By Klaudia Jedrychowska
pic by Stuart Maxwell
Christopher Hughes, aged 31, Labour’s candidate, has won the Glasgow City Council by-election in Drumchapel and Anniesland.
The voters stayed loyal to the Labour Party despite the big disappointment of former Leader Steven Purcell’s fall from grace and office in March.
Just after the results were announced, Christopher said: ‘Councillor Purcell is still highly regarded by the local people. He was a very fine councillor for them for many years. Steven is only one person. All of us in the Labour Party are committed, together, to bring changes that we want to see in a more productive and positive society. I think people, generally, trust the Labour Party to deliver for them in Drumchapel and Anniesland.’
He added: ‘I’m delighted. I’m extremely pleased that people chose me to win. It was a team effort, the campaigning team was fantastic. It’s been a very good day, lots of people came in, it was a big turnout.’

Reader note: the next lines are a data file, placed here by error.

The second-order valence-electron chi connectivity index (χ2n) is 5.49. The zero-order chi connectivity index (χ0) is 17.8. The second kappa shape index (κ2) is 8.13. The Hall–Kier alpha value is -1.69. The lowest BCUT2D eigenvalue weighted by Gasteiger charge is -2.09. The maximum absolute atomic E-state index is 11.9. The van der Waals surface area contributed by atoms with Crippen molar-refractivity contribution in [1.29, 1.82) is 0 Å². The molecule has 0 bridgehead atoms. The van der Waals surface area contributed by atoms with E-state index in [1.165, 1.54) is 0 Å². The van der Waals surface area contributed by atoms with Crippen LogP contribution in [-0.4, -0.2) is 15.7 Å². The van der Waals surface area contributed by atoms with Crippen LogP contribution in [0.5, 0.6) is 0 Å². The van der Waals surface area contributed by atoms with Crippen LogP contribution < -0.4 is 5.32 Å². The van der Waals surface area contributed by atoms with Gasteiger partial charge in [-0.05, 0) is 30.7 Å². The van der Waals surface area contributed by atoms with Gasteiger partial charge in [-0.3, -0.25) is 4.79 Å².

Christopher also highlighted the areas for improvement. He said: ‘The things that people are telling me on the doorstep are: they want safer streets, they want more facilities for their kids, more investments at schools, more opportunities for training and jobs. So these are the kind of things I’ll be fighting for.’
He lived in Yoker for nine years and studied geography at the University of Aberdeen before working for arts charity NVA as a Community Development Officer.
Paul McGarry, the Scottish Liberal Democrats candidate, said: ‘Chris and I were the only two candidates seen by the local people in the constituency. History told that Labour had a very good chance to win. They held the four Councillors’ seats in the past and other representative positions locally.’
The other candidates were: Larry Butler, Scottish Green Party; Frank Rankin, Scottish National Party; Matthew Smith, Scottish Conservative and Unionist.
After Thursday’s by-election the Labour Party again have four Councillors in Ward 14. The other established Councillors are: Paul Carey, Jonathan Findlay and AnneMctaggart